So, I think this is where we don’t want to over-rotate on these misperceptions in the market, where people turnaround and decide to… I wouldn’t say reject the technology but resist the technology. Look at it, understand it, understand its benefit, don’t focus on some of the negative noise that is out there. 

I remember my mum years and years ago when robots entered the manufacturing automotive industry, I remember clearly at the table, ‘My God what will our kids do, will they have jobs?’ and guess what, the world evolves and we continue to evolve with the technology adoption, and there’s always new things that will come about.  

So, I think when it comes to AI, just leverage it, embrace it. I always encourage people to go and purchase an Alexa, or Google Home, play with that technology, get yourself familiar and you’ll see huge benefit, and a lot of people will recommend us to very quickly get into smart homes, and really enjoy the ride. To me this is a great way to get familiar with the technology, adopt it, embrace it and evolve with it. 

That’s a great point. One of the conversations we’ve been having recently has come down to ethics about the predictive capabilities of analytics, and I guess when you’re dealing with peer operational use cases of AI, whether its optimization or just voice response, that’s not really an issue. But I’d love to get your thoughts on how AI can enhance solving certain business problems in ways we haven’t been able to do before, and certainly with communications of course, are there some use cases that you’re particularly optimistic about?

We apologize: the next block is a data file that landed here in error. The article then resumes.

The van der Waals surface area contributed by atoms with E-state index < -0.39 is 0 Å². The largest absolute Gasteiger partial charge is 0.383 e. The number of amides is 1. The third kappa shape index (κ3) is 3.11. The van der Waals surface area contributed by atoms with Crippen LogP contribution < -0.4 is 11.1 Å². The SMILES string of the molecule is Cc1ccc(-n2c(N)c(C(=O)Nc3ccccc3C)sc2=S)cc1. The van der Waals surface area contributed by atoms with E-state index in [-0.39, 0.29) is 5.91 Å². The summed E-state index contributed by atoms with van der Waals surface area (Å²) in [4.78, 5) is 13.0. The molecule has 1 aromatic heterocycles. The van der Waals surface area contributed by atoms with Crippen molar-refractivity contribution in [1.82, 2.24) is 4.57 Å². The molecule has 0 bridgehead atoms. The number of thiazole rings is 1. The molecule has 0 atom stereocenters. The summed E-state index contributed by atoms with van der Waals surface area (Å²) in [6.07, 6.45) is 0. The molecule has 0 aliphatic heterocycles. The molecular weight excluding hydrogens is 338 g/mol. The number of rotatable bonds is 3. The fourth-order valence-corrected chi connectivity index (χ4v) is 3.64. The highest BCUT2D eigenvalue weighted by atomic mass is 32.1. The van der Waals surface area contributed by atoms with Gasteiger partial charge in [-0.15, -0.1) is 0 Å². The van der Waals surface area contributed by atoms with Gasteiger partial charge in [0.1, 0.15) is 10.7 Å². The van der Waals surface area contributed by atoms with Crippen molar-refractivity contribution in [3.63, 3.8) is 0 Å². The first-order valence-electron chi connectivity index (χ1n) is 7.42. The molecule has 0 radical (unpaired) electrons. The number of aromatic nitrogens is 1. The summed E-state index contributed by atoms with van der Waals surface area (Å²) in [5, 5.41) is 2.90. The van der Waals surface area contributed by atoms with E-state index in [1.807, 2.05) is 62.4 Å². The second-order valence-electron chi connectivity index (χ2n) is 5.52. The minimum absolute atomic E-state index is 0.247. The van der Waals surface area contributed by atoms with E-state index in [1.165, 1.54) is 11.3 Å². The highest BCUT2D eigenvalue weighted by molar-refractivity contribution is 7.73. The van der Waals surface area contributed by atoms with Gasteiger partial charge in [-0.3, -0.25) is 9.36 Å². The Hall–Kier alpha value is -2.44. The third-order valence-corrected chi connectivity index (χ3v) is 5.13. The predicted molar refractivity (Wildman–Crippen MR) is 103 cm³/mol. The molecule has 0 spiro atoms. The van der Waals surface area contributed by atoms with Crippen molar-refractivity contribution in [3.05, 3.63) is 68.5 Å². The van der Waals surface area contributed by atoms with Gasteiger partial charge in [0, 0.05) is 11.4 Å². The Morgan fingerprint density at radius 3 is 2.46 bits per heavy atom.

I’m sure a lot of people would take this and say healthcare is an obvious one. The sophistication of analytics when it comes to leveraging the smart devices to take a picture of an example of your skin, to determine that this is a potential threat for skin cancer. Being able to upload this to your digital health insurance organization, their AI based analytics determines that this looks bad, and then schedule an appointment, all this could be fully automated. So, there’s a lot of positive outcomes that can come from these types of examples.